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\newcommand{\studentname}{YOUR NAME HERE}
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\begin{document}
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\noindent This homework is due by the \textbf{start of class on
\duedate} via the
\href{}{course
Canvas page}. Start early!
\medskip
\noindent \textbf{Instructions.} Solutions must be typeset in \LaTeX\
(a template for this homework is available on the course web page).
Your work will be graded on \emph{correctness}, \emph{clarity}, and
\emph{conciseness}. You should only submit work that you believe to
be correct; if you cannot solve a problem completely, you will get
significantly more partial credit if you clearly identify the gap(s)
in your solution. It is good practice to start any long solution with
an informal (but accurate) ``proof summary'' that describes the main
idea.
\medskip
\noindent You may collaborate with others on this problem set and
consult external sources. However, you must \textbf{\emph{write your
own solutions}} and \textbf{\emph{list your
collaborators/sources}} for each problem.
% QUESTIONS START HERE. PROVIDE SOLUTIONS WITHIN THE "solution"
% ENVIRONMENTS FOLLOWING EACH QUESTION.
\bigskip
\begin{questions}
\question Using an oracle for $\svp_{\gamma}$ for some
$\gamma \geq 1$, show that one can efficiently solve ``almost all''
subset-sum instances of density as large as $C/\log \gamma$, where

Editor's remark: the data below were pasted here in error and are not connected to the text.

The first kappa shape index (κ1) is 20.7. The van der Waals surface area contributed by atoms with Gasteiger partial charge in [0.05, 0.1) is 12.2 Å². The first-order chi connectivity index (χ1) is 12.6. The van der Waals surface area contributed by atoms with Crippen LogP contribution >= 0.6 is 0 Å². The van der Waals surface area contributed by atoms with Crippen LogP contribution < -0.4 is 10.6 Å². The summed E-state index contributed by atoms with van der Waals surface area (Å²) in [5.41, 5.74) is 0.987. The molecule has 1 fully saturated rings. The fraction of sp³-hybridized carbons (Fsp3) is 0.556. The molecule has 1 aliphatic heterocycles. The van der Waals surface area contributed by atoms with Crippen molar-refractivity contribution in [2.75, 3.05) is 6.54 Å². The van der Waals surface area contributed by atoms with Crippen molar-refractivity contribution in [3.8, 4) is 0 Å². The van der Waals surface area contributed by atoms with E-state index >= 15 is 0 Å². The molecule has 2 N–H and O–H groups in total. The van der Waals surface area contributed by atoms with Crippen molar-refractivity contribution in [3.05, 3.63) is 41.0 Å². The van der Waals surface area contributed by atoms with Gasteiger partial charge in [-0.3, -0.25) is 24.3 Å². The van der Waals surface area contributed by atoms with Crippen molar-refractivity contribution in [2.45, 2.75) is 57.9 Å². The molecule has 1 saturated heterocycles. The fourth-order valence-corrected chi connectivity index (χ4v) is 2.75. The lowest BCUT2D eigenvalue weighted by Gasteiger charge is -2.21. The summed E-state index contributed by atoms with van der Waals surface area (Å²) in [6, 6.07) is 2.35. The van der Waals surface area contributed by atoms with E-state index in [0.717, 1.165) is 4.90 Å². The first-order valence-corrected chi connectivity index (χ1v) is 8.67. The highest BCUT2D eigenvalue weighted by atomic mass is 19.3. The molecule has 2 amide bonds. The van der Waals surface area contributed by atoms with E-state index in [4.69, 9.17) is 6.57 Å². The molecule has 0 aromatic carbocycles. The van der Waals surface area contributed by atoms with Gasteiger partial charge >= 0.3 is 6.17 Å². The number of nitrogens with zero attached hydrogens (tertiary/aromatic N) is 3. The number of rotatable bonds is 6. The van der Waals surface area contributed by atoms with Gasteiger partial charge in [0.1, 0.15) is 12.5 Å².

$C > 0$ is some universal constant. \emph{Hint:} describe how to
adapt Frieze's attack and analysis. To handle the case
$\gamma = o(\sqrt{n})$, you will need a tighter analysis of the
number of integer vectors of length at most $\gamma\sqrt{n}$.
Consider centering unit cubes at all such points, and use a volume
argument.
\begin{solution}
\end{solution}
\question Let $\matB = (\vecb_{1}, \ldots, \vecb_{n})$ be a set of
linearly independent vectors and let $\matD = (\vecd_{1}, \ldots,
\vecd_{n}) = \matB^{-t}$ be its dual set. Let $(\gs{\vecb}_{1},
\ldots, \gs{\vecb}_{n})$ be the Gram-Schmidt orthogonalization of
$\matB$, and $(\gs{\vecd}_{1}, \ldots, \gs{\vecd}_{n})$ be the GS
orthogonalization of $\matD$ \emph{in reverse order}, i.e.,
$\gs{\vecd}_{n} = \vecd_{n}$, $\gs{\vecd}_{n-1}$ is the component of
$\vecd_{n-1}$ orthogonal to~$\vecd_{n}$, etc.
Prove that $\gs{\vecd}_{i} = \gs{\vecb}_{i} /
\length{\gs{\vecb}_{i}}^{2}$.
\begin{solution}
\end{solution}
\question Define the lattice parameter
$\gs{bl}(\lat) := \min_{\matB} \max_{i} \length{\gs{\vecb}_{i}}$,
where the minimum is taken over all bases $\matB$ of~$\lat$, and
$\set{\gs{\vecb}_{i}}$ denotes the Gram-Schmidt orthogonalization of
$\matB$.
\begin{parts}
\item Prove that
$\smootheps(\lat) \leq \gs{bl}(\lat) \cdot
\sqrt{\ln(2n(1+1/\epsilon))/\pi}$. (\emph{Hint:} use question 2.)
\item In class we proved the above bound with $\lambda_{n}$ in place
of $\gs{bl}$; one can show that
$\gs{bl}(\lat) \leq \lambda_{n}(\lat)$, so the bound here is at
least as good. Show that there exist $n$-dimensional lattices for
which \[ \lambda_{n}(\lat)/\gs{bl}(\lat) \geq \Omega(\sqrt{n}). \]
\emph{Hint:} consider the lattice generated by the standard basis
vectors $\vece_{1}, \ldots, \vece_{n-1}$, and a ``random'' $\vecr$
such that $r_{n}=1$, and show that this works with good
probability.
\end{parts}
\begin{solution}
\end{solution}
\end{questions}
\end{document}
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